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« Reply #18 on: September 28, 2012, 02:13:48 PM »

Still can't believe EOs would lump us ECs with the RCs

Aren't you people in communion?

Yes, we are--hence the "lumping".  Not sure why choy would be surprised about this.
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« Reply #19 on: September 28, 2012, 02:18:31 PM »

If I vote in this poll that vote will depend on which day of the week it is; I've vacillate on this question for years and seem to chance day by day.
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« Reply #20 on: September 28, 2012, 03:02:05 PM »

I voted for option two.
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« Reply #21 on: September 28, 2012, 03:02:13 PM »

If I vote in this poll that vote will depend on which day of the week it is; I've vacillate on this question for years and seem to chance day by day.

The poll is missing the option I would pick, i.e. "Yes".  So, I'm not voting.  Wink.
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« Reply #22 on: September 28, 2012, 03:04:18 PM »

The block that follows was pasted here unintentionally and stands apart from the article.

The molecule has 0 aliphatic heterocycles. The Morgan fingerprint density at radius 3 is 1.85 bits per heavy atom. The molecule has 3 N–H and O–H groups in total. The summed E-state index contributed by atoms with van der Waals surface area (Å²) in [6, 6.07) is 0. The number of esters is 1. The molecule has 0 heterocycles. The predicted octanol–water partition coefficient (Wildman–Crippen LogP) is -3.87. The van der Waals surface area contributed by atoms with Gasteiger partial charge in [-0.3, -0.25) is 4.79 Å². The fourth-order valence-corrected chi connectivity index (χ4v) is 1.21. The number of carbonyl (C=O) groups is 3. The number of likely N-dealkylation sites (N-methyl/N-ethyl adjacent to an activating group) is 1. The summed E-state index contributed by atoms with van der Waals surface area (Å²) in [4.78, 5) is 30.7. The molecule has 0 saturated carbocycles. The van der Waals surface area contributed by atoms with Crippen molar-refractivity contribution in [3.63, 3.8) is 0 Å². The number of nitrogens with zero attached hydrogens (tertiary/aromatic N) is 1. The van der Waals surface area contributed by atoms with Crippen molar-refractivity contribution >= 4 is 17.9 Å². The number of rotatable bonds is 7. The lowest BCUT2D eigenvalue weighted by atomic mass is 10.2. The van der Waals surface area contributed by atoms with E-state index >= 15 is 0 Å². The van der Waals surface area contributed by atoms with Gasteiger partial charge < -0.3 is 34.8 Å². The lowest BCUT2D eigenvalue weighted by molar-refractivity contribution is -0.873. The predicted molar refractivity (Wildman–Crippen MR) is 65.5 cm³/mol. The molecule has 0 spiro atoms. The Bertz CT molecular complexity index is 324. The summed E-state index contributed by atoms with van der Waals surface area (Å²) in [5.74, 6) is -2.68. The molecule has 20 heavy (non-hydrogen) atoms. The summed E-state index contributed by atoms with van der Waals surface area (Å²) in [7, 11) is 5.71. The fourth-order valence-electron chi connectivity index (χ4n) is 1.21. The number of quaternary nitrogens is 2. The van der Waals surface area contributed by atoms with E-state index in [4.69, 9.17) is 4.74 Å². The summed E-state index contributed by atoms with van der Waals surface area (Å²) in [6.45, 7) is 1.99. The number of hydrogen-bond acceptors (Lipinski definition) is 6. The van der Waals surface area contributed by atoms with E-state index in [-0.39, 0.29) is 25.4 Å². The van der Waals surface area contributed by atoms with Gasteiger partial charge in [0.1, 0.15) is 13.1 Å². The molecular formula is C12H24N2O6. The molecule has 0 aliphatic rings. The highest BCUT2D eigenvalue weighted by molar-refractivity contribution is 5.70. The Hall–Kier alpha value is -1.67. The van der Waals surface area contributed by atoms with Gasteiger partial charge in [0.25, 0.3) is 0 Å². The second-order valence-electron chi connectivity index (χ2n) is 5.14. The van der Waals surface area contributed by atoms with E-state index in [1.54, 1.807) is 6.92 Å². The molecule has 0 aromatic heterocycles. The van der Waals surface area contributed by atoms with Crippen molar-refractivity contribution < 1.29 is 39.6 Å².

If I vote in this poll that vote will depend on which day of the week it is; I've vacillate on this question for years and seem to chance day by day.

The poll is missing the option I would pick, i.e. "Yes".  So, I'm not voting.  Wink.

Exactly!
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« Reply #23 on: September 28, 2012, 04:18:33 PM »

Greetings in that Divine and Most Precious Name of Our Lord and Savior Jesus Christ!

I wonder who's chosen the first option and why did s/he do that.

Keep in mind that the Latin Church is Chalcedonian, and further, the Latin Church mutually share ALL Seven Councils.  Some Orthodox folks have said the EO is "the Church of the Seven Councils" and in this regard, the Latins surely have a bit more in common than the Orientals do, we only acknowledge the first three, and from 500-1054 the Latins and EO were the SAME Church but the Oriental had long ago split away y'all also share more than 500 years of mutual history, mutual saints, mutual canons, mutual scandals which are literally quite foreign to us Smiley

To be sure, today I would say the OO and EO are more similar, but I would largely chock that up more so to Vatican II than any inherent similarities.  Further, I consider EO to be Orthodox and OO to be Orthodox, however to be sure we definitely have a laundry list of mutual grievances between us

stay blessed,
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« Reply #24 on: September 28, 2012, 04:33:27 PM »

Greetings in that Divine and Most Precious Name of Our Lord and Savior Jesus Christ!

I wonder who's chosen the first option and why did s/he do that.